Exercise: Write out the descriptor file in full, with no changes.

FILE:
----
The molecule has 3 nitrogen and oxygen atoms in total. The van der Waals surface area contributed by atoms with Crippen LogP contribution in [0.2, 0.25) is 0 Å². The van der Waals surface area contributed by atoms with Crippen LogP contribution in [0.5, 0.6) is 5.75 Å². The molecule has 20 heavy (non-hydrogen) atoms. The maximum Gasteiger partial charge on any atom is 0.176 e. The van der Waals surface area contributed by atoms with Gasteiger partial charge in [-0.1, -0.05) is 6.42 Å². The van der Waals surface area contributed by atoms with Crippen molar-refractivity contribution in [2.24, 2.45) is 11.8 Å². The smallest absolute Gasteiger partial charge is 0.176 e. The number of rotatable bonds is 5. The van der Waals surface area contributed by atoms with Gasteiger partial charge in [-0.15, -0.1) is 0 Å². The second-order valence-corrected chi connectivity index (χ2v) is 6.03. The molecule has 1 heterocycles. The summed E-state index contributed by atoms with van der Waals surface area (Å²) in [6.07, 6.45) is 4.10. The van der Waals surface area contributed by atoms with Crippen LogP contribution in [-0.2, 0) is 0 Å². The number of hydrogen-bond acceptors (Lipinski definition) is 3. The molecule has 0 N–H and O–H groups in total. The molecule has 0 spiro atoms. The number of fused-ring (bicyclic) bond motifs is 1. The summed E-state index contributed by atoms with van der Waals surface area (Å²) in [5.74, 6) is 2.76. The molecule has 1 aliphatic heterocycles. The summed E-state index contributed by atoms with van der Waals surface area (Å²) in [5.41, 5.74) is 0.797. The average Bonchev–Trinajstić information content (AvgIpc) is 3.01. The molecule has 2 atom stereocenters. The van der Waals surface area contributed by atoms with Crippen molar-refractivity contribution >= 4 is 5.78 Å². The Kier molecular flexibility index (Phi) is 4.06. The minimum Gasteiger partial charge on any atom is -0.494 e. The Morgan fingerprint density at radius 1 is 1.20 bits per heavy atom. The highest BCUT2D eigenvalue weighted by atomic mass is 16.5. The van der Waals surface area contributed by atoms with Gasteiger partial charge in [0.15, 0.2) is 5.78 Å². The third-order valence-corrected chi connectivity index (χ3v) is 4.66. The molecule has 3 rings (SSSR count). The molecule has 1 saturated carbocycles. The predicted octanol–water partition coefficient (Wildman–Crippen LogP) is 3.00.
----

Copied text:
The molecule has 3 nitrogen and oxygen atoms in total. The van der Waals surface area contributed by atoms with Crippen LogP contribution in [0.2, 0.25) is 0 Å². The van der Waals surface area contributed by atoms with Crippen LogP contribution in [0.5, 0.6) is 5.75 Å². The molecule has 20 heavy (non-hydrogen) atoms. The maximum Gasteiger partial charge on any atom is 0.176 e. The van der Waals surface area contributed by atoms with Gasteiger partial charge in [-0.1, -0.05) is 6.42 Å². The van der Waals surface area contributed by atoms with Crippen molar-refractivity contribution in [2.24, 2.45) is 11.8 Å². The smallest absolute Gasteiger partial charge is 0.176 e. The number of rotatable bonds is 5. The van der Waals surface area contributed by atoms with Gasteiger partial charge in [-0.15, -0.1) is 0 Å². The second-order valence-corrected chi connectivity index (χ2v) is 6.03. The molecule has 1 heterocycles. The summed E-state index contributed by atoms with van der Waals surface area (Å²) in [6.07, 6.45) is 4.10. The van der Waals surface area contributed by atoms with Crippen LogP contribution in [-0.2, 0) is 0 Å². The number of hydrogen-bond acceptors (Lipinski definition) is 3. The molecule has 0 N–H and O–H groups in total. The molecule has 0 spiro atoms. The number of fused-ring (bicyclic) bond motifs is 1. The summed E-state index contributed by atoms with van der Waals surface area (Å²) in [5.74, 6) is 2.76. The molecule has 1 aliphatic heterocycles. The summed E-state index contributed by atoms with van der Waals surface area (Å²) in [5.41, 5.74) is 0.797. The average Bonchev–Trinajstić information content (AvgIpc) is 3.01. The molecule has 2 atom stereocenters. The van der Waals surface area contributed by atoms with Crippen molar-refractivity contribution >= 4 is 5.78 Å². The Kier molecular flexibility index (Phi) is 4.06. The minimum Gasteiger partial charge on any atom is -0.494 e. The Morgan fingerprint density at radius 1 is 1.20 bits per heavy atom. The highest BCUT2D eigenvalue weighted by atomic mass is 16.5. The van der Waals surface area contributed by atoms with Gasteiger partial charge in [0.15, 0.2) is 5.78 Å². The third-order valence-corrected chi connectivity index (χ3v) is 4.66. The molecule has 3 rings (SSSR count). The molecule has 1 saturated carbocycles. The predicted octanol–water partition coefficient (Wildman–Crippen LogP) is 3.00.